B.A. Harris Blog

20% Rental Real Estate Deduction – Is 250 Hour Safe Harbor Necessary?

In 2018, the Tax Cuts and Jobs Act (TCJA) introduced the 199A Qualified Business Income (QBI) Deduction, promising a 20% deduction from taxable income derived from qualified trades or businesses. That meant a taxpayer earning $10,000 in qualifying income would only pay taxes on $8,000 of said income. The initial guidance from the IRS made it clear that in order to qualify for the 20% QBI deduction, income must first be sourced through either a U.S. partnership, S-Corporation, or sole proprietorship (C-Corporations have been explicitly disallowed this deduction due to their tax rate dropping to a flat 21% in 2018). However, at the time, it was unclear as to whether participation in real estate rental activities would be considered a trade or business as defined by Section 199A. This left many taxpayers wondering if their rental activity would qualify for the deduction at all.

Due to the confusion, the IRS released Notice 2019-7, which offered a definition of a “real estate enterprise” and an annually determined safe harbor available to taxpayers seeking to claim the 199A deduction with respect to a rental real estate enterprise. According to the IRS, a real estate enterprise for purposes of the QBI deduction is an interest in real property held for the production of rents, which may consist of an interest in one property or multiple properties, as long as commercial and residential properties are not grouped together within the same enterprise (enterprises but be completely composed of either commercial rentals or residential rentals). Under this safe harbor, a rental real estate enterprise will be deemed a trade or business and therefore, eligible for the 20% deduction on net rental income derived from their qualifying rental real estate enterprise (subject to limitations upon reaching certain taxable income levels). In order to satisfy the requirements for the safe harbor election, the rental real estate enterprise must complete the following:

  1. Maintain separate books and records to reflect income and expenses for each rental real estate enterprise
  2. Maintain records regarding hours/dates/descriptions of services performed
  3. Perform 250 or more hours per year of rental services with respect to the enterprise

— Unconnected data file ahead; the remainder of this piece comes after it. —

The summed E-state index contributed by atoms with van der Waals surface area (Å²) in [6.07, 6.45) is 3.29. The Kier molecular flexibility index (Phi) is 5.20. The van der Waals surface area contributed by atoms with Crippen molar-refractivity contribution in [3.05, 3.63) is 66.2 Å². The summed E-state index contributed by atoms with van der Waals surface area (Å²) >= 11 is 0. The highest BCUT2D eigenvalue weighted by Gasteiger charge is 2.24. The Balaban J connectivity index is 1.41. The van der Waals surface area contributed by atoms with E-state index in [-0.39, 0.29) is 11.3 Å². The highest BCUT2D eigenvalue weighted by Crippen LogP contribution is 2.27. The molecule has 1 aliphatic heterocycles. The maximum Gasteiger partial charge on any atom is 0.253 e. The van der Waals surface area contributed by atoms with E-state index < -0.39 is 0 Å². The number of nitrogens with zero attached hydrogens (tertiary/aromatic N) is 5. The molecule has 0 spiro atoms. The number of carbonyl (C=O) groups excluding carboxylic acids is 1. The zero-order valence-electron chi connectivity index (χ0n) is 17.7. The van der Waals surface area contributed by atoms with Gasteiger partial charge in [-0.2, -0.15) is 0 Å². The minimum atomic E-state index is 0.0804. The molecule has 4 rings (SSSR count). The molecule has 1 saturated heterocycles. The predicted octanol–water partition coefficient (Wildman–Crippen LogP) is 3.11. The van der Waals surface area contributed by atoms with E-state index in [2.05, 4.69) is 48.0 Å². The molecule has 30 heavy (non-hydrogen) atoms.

4. Attach a signed statement, under penalties of perjury, to a timely filed original return for each taxable year in which the taxpayer relies on the safe harbor that all requirements have been satisfied

Item number 3 was discouraging to taxpayers, as many viewed that number as unmanageable to reach in a given year. However, these safe harbor requirements should be of no concern, as Section 1 of Notice 2019-7 reads:

If an enterprise fails to satisfy (the safe harbor) requirements, the rental real estate enterprise may still be treated as a trade or business for purposes of Section 199A if the enterprise otherwise meets the definition of trade or business (under section 162).

Meaning, as long as a taxpayer’s rental activity meets the definition of a trade or business, their income shall qualify for the 20% QBI deduction, regardless of whether the 250-hour condition is met. In order for the IRS to view a rental activity as a trade or business, we recommend the following:

  1. Involvement with the property should be continuous, either personally or through an agent such as a property manager
  2. Maintain separate books, records, and bank accounts for rental activities
  3. Issue all required 1099’s

Essentially, if a taxpayer wants the IRS to view their rental activities as a business, they should treat them as such. The safe harbor may be elected by taxpayers who meet its requirements, but it should not be seen as the only way a rental activity can be considered a trade or business by the IRS and take advantage of the QBI deduction.

Please note that the IRS has been clear that triple net leases do not qualify for the QBI deduction, regardless of the taxpayer meeting the safe harbor requirements or conducting their activities as a trade or business. Also, be aware that income derived from self-rentals to the following “Specified Service Trades or Businesses” (as they are referred to under section 199A) may qualify for the 20% deduction, but the deduction phases out and is eventually lost at certain income thresholds ($326,600-$426,600 in 2020 for married taxpayers who file jointly):

  • medical services
  • law
  • accounting
  • actuarial science
  • performing arts
  • consulting
  • athletics
  • financial services
  • brokerage services (not real estate brokers)

The rules of the Qualified Business Income Deduction can be difficult to navigate. If you have any questions, please contact us for further assistance.

By Aaron Lavarias, CPA

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